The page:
19th Century Live

The British Library, in partnership with JISC (Joint Information Systems Committee) and Gale, part of Cengage Learning has created a website that will speed up your research process allowing you to access the first draft of history at the click of a button - http://newspapers.bl.uk/blcs.

For the first time ever, researchers and journalists, regardless of their location are now able to explore over two million pages of newspaper from 49 national and regional UK titles at the click of a button. With enhanced search capabilities and new imaging techniques, serious and amateur researchers now have access to vivid newspaper reports previously only available via hard copy in Reading Rooms.

Stephen Douds, Producer, BBC Northern Ireland, said: "The British Library's 19th century newspaper website has proved an invaluable resource whilst researching a series on the Story of Ireland. Our team of researchers found that searching the first draft of history online added a distinct colour and richness to the material. This is fertile territory for researchers who are working to tight deadlines and the immediacy, breadth and range of recourses available, including many regional newspaper titles significantly added to the overall content of our series."

Simon Fowler, Editor, Ancestors Magazine, said: "This new service really does open up a major new resource for family historians. Realistically for the first time it is possible to use newspapers to complement other records to build up a rounder portrait of our ancestors, with information that would not be possible to obtain elsewhere."

Author Linda Stratmann said: "The 19th century digitized collection with its search facilities has led me to information that I think would have been impossibly time consuming to find in any other way. I have recently signed a contract to write a book for the British Library on the subject of the Illustrated Police News and have been using the collection as a valuable tool to examine and analyze the content of the publication."

Prof. James A. Secord, History and Philosophy of Science, University of Cambridge said: "I have always been suspicious of claims that electronic resources can transform your research life, but an exception has to be made for the online archive of British Library 19th century newspapers. For the first time, it is possible to search a wide range of titles in the provincial and metropolitan press quickly and easily: work that would have taken painful weeks on a microfilm reader can now be done in an afternoon. Everything from biographical details to editorials about major events can be recovered, making this a tool useful for anyone interested in the national past. I used to spend much of my time showing students how to find things; now there is more time for them to think."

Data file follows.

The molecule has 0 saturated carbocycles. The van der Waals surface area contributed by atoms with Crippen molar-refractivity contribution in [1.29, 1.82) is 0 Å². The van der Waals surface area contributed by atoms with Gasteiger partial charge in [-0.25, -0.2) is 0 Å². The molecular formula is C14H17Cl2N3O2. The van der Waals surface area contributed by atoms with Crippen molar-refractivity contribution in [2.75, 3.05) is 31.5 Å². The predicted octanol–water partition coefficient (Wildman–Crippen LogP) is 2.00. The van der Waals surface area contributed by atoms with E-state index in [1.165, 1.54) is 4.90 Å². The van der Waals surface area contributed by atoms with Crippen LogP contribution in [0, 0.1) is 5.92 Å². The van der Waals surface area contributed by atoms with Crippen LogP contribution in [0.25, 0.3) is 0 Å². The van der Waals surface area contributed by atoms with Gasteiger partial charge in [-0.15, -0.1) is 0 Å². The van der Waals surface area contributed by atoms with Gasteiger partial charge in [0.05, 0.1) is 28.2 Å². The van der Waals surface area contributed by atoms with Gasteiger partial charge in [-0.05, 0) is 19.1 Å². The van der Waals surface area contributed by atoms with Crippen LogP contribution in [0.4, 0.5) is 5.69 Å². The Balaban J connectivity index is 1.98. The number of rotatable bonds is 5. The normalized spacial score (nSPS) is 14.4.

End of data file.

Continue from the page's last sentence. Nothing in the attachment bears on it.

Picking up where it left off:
Chosen by leading experts and researchers to present a cross section of 19th century society, the website offers its users highly illustrated materials on topics as diverse as business and sport, politics and entertainment. Bathing machines, children as young as nine smoking and drinking, Vesta Tilley - London's very own Pop Idol, the banking collapse of 1878 and zero percent income tax are just a few of the fascinating items researchers can now look at online.

The collection focuses on national newspapers such as the Daily News, English regional papers, for example the Manchester Times, home country newspapers from Scotland, Northern Ireland and Wales, weekly titles such as Penny Illustrated Paper and Graphic and specialist titles such that covered Victorian radicalism and Chartism such as Charter.

Users are now able to read first-hand factual reporting of the Battle of Trafalgar in the Examiner and the gory details of the Whitechapel murders in the melodramatic Illustrated Police News. Alternatively, researchers can access reports directly at their desktops on the first FA Cup final between Wanderers and Royal Engineers at the Kennington Oval in 1872 or the first England-Australia Test match in 1877. Some of the most famous authors of the 19th century are also represented, including Dickens and Thackeray.

Simon Bell, the British Library's Head of Strategic Licensing and Partnerships, said: "This website was developed with the researcher in mind. There is a huge appetite for wider online access to this kind of resource and we are pleased that so many researchers and journalists have used the website to research material. It enables users across the UK who don't wish to travel to our Reading Rooms in London or Yorkshire to delve into this unrivalled online resource."

Alastair Dunning, Digitisation Programme Manager at JISC added: "This is one of many JISC-funded projects which will open up valuable slices of history to new audiences using online channels. The British Library site means genealogists, academics and the public alike now have easy access to a realm of fascinating information - which is core to our ethos of backing innovative uses of technology."

Jim Draper, Vice President and Publisher at Gale said, "This service fulfills a vision of making these fascinating historical records available to the widest possible audience. Now researchers the world over – historians, genealogists, and the merely curious – can discover the 19th century in exciting new ways."

Searches of the site are free and downloads of full-text articles are available by purchasing either a 24-hour or seven-day pass. Users can buy a 24-hour pass (up to 100 downloads) for £6.99 or a seven-day pass (up to 200 downloads) for £9.99. Access to The Graphic and The Penny Illustrated Paper is free.

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